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Mystery of the Levittown lighthouse solved

Curiosity got the best of a Hempstead Town councilman, who tracked down the origins of a miniature lighthouse that was uncovered near a strip mall.

The mystery of the miniature lighthouse uncovered near a strip mall on Hempstead Turnpike in Levittown has been solved, thanks to the amateur sleuthing of Hempstead Town Councilman Dennis Dunne.  (Credit: Newsday / Jesse Coburn)

A Levittown mystery has been solved, thanks to the amateur sleuthing of Hempstead Town Councilman Dennis Dunne.

For months, patrons and passers-by of a strip mall on Hempstead Turnpike have speculated about a strange stucco structure flanking the parking lot, uncovered about two months ago when town workers cut down the surrounding foliage.

“Social media was abuzz about it,” said Dunne, whose own curiosity was piqued as well.

“I wanted an answer,” he said Wednesday in the neighboring parking lot.

Now, after more than a month of searching, the moonlighting detective has one.

The now-decrepit structure was a miniature decorative lighthouse built by Hempstead Town in 1977, Dunne said. The project had received funding from a highway beautification project spearheaded by former first lady Claudia Alta "Lady Bird" Johnson, he said.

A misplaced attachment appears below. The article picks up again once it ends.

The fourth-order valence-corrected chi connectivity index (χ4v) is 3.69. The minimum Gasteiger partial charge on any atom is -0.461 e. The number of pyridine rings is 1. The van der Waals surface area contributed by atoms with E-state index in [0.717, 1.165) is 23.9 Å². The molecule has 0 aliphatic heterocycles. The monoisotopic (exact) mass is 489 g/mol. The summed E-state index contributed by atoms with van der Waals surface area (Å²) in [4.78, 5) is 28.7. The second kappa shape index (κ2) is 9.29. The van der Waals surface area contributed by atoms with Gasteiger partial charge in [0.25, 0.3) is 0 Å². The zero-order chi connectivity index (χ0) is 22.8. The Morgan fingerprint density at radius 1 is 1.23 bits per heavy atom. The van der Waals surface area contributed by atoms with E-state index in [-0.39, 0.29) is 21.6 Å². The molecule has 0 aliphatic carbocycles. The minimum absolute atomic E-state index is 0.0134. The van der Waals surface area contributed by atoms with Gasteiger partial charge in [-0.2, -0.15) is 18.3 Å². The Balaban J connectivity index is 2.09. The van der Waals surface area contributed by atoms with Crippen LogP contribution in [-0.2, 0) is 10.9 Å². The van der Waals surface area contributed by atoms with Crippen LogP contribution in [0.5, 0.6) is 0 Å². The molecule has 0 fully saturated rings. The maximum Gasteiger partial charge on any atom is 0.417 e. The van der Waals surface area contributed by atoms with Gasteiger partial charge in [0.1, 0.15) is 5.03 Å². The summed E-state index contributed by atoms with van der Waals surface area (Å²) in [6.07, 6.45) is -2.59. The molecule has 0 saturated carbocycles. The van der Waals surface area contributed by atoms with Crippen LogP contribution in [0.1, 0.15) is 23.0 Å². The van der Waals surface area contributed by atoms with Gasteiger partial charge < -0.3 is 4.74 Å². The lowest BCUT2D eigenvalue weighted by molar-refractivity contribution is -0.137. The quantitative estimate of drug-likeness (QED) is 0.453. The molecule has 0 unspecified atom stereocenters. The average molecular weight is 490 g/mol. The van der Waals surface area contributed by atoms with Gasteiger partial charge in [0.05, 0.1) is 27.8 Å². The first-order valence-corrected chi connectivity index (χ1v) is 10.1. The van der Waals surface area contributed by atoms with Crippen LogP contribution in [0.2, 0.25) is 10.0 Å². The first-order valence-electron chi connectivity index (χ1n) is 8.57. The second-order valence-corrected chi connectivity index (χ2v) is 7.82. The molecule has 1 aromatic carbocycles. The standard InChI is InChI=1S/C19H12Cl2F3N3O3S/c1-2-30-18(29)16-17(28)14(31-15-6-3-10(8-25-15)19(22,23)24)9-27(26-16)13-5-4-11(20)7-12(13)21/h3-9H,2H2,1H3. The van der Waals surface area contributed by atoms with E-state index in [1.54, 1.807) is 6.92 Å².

The lighthouse "was a beacon for shoppers,” said Dunne, whose district includes Levittown.

“We’re going to restore that beacon.”

Hempstead town workers this fall will build a replacement miniature lighthouse for the site, complete with a replica wooden lantern room and light, he said. Dunne hopes the work will be complete by Thanksgiving.

Because Hempstead workers are carrying out the project and using town-owned materials, it will not cost the town anything, he said.

Officials may seek grants for improvements to the surrounding site as well, Dunne said.

The plans conclude a month and a half of shoe-leather research by the councilman, who visited libraries, trawled newspaper archives and consulted local historians to trace the origin of the structure, now a cracked conic hull with chipping white paint.

“It took a long time and a lot of work,” Dunne said of his research. “But I couldn’t give up.”

Tom Kohlman, vice president of the Levittown Community Council, praised the restoration plans.

“I think it’s fantastic,” he said. “We’re restoring Levittown’s history.”

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